# How Does the Coriolis Effect Influence Falling Objects at the Equator?

• Pushoam
In summary, the conversation discusses the Coriolis force and how it affects falling objects on Earth. The example given is a mass dropped from a tower at the Equator, and the conversation delves into calculating the deflection of the mass due to the Coriolis force. Differential equations are mentioned, but it is suggested to use simpler methods such as SUVAT equations. The final goal is to show the deflection of the mass by comparing its final position with the final position of a fixed point on Earth's surface.
Pushoam said:
No, it is wrt an inertial frame. Please look at post #{4,22,25,28,29,30,31}
Now I am trying to solve it wrt the Earth's frame.
. You have the solution in the inertial frame of reference in Post #16. How would you solve in the Earth's frame of reference, using the pseudo forces?

ehild said:
See your post #20. . You have the solution in the inertial frame of reference in Post #16. How would you solve in the Earth's frame of reference, using the pseudo forces?
Pushoam's solution in #16 is for the inertial frame using Cartesian coordinates. At the end of that post, she asks if using Cartesian coordinates simplified the problem compared to using cylindrical coordinates (as first attempted in post #4). So, posts {4,22,25,28,29,30,31} develop the solution in the inertial frame using cylindrical coordinates.

Pushoam
Continuing from the post #{20 ,21,23,24}
Pushoam said:
Now I am trying to solve it wrt the Earth's frame.

The sub-script n implies that the corresponding quantity is measured wrt the Earth's frame.

Now, Considering cylindrical co. system with its origin coinciding with the center of the Earth,

in which I started solving the problem wrt. the Earth's frame,
##\vec F_n = \vec F_{ph} + \vec F_{pseudo} = m\vec g + m \omega ^2 r~\hat r - 2m \vec \omega \times\vec v_n

\\\vec a_n = \{g- \omega ^2 r\} \left (- \hat r \right ) - 2 \vec \omega \times\vec v_n
\\ \text {ignoring }~\omega^2 r,
\\ \vec a_n = g \left (- \hat r \right ) - 2 \vec \omega \times\vec v_n
\\ \text{Now , how to relate } \vec a_n~ and ~\vec v_n \text{ with their unit vectors? }##

##\\ \text {Initially, the mass has no angular velocity.}

\\ \text{ I assume that the mass gets angular velocity as time of motion increases.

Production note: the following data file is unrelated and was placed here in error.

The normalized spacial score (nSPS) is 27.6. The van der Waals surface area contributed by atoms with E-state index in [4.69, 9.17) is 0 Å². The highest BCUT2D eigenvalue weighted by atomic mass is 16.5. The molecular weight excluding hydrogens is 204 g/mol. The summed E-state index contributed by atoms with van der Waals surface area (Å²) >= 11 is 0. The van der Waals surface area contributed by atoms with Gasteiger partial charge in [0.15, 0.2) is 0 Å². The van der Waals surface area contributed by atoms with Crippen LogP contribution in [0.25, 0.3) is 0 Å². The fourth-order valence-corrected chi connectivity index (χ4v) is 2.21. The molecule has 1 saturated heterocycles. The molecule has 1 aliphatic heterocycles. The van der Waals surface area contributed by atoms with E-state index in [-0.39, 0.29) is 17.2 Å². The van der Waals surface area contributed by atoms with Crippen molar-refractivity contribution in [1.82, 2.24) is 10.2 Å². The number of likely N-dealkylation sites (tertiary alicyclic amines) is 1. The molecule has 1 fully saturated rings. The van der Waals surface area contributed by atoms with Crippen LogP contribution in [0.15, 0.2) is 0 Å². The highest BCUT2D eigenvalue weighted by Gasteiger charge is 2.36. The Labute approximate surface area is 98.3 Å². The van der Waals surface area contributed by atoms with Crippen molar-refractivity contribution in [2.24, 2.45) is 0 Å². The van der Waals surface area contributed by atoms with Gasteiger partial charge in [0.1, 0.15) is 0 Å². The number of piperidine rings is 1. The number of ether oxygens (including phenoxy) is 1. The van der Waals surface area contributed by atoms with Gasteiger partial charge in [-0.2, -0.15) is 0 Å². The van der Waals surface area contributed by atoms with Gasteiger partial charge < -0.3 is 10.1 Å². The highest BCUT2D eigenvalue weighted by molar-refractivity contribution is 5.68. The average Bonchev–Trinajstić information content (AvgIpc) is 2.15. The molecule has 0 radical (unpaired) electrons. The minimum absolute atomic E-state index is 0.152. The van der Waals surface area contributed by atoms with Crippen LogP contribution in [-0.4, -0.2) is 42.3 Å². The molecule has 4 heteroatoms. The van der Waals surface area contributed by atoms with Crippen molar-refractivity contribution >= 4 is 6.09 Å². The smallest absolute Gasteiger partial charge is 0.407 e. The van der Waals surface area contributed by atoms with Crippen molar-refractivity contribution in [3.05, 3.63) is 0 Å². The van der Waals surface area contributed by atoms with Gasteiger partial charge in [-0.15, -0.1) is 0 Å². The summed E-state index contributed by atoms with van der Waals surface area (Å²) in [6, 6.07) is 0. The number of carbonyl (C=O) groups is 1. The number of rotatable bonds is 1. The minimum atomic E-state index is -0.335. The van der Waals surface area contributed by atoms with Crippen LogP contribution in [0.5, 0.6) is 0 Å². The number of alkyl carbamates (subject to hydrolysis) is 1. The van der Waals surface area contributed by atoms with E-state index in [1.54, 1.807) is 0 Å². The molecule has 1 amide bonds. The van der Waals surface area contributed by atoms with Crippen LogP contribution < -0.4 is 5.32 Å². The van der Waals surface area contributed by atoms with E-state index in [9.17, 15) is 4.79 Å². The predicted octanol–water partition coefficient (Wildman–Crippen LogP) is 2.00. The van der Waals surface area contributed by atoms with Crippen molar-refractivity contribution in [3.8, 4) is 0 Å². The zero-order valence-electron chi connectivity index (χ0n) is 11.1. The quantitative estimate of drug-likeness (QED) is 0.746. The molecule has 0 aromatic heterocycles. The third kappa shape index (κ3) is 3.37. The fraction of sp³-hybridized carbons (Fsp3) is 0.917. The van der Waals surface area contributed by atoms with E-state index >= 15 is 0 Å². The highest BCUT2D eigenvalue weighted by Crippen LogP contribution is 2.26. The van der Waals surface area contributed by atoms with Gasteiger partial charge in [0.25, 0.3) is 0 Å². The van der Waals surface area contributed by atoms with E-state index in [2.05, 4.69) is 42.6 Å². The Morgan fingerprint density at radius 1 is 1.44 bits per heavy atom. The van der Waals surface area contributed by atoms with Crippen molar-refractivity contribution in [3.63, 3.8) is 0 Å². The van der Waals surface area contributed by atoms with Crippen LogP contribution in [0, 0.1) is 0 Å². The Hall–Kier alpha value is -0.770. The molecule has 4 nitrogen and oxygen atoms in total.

Then,}
\\ \vec v_n = \dot r \hat r + r \dot \Theta \hat \Theta
\\ \text{ I am using }\Theta \text { for the angular displacement wrt the Earth's frame }
\\ \vec a_n =\{ \ddot r - r {\dot \Theta}^2 \} \left( - \hat r \right) + \{2\dot r \dot \Theta + r \ddot \Theta\}\hat \Theta

\\ \text {
Is this correct so far?}

##

Pushoam said:
##\\ \text {ignoring }~\omega^2 r,
\\ \vec a_n = g \left (- \hat r \right ) - 2 \vec \omega \times\vec v_n##
##\\ \vec v_n = \dot r \hat r + r \dot \Theta \hat \Theta

\\ \vec a_n =\{ \ddot r - r {\dot \Theta}^2 \} \left( - \hat r \right) + \{2\dot r \dot \Theta + r \ddot \Theta\}\hat \Theta

\\ \text {
Is this correct so far?}

##
Yes. ehild has outlined the solution in #15 using Cartesian coordinates in the Earth frame.

Pushoam said:
##\\ \vec a_n =\{ \ddot r - r {\dot \Theta}^2 \} \left( - \hat r \right) + \{2\dot r \dot \Theta + r \ddot \Theta\}\hat \Theta

\\ \text {
Is this correct so far? }##

There is a sign mistake there ## - \hat r##. The correct one is
##\\ \vec a_n =\{ \ddot r - r {\dot \Theta}^2 \} \hat r + \{2\dot r \dot \Theta + r \ddot \Theta\}\hat \Theta ##

## \{ \ddot r - r {\dot \Theta}^2 \} \hat r + \{2\dot r \dot \Theta + r \ddot \Theta\}\hat \Theta = g\left(-\hat r\right ) - 2\omega\dot r \hat \Theta + 2\omega r \dot \Theta \hat r
##

##\{ \ddot r - r {\dot \Theta}^2 \} = -g + 2\omega r \dot \Theta ~~~~~~~~~~~~~ \text{ eqn 1}
\\ \{2\dot r \dot \Theta + r \ddot \Theta\}= - 2\omega\dot r ~~~~~~~~~~~~~ \text{ eqn 2}

\\ \text { considering eqn. 1,}##
##\\
\\ \text{ ignoring } r {\dot \Theta}^2 ~and~ 2\omega r \dot \Theta ,##
##\\ \text { Here, I understand that since ω is very small,we can ignore } 2\omega r \dot \Theta \text{ but what does allow us to ignore } r {\dot \Theta}^2 ##
## \\
\\ \ddot r =-g ~gives ~r = C - ½ gt^2, \text{where C is an appropriate constant }##
##\\
\\ \text { considering eqn. 2,}
\\
\\ \text{ ignoring } - 2\omega\dot r , ~ we ~have,
\\
2\dot r \dot \Theta =- r \ddot \Theta
\\ \frac {gt} { C-½ gt^2 } dt = \frac {d \dot \Theta}{\dot \Theta}

\\ \text{ Is this correct so far?}
##

Last edited:
Pushoam said:
There is a sign mistake there ## - \hat r##. The correct one is
##\\ \vec a_n =\{ \ddot r - r {\dot \Theta}^2 \} \hat r + \{2\dot r \dot \Theta + r \ddot \Theta\}\hat \Theta ##
Yes. Good.

• Introductory Physics Homework Help
Replies
3
Views
432
• Introductory Physics Homework Help
Replies
3
Views
808
• Introductory Physics Homework Help
Replies
1
Views
327
• Introductory Physics Homework Help
Replies
1
Views
583
• Introductory Physics Homework Help
Replies
9
Views
930
• Introductory Physics Homework Help
Replies
7
Views
1K
• Introductory Physics Homework Help
Replies
2
Views
995
• Introductory Physics Homework Help
Replies
3
Views
661
• Introductory Physics Homework Help
Replies
23
Views
4K
• Introductory Physics Homework Help
Replies
1
Views
825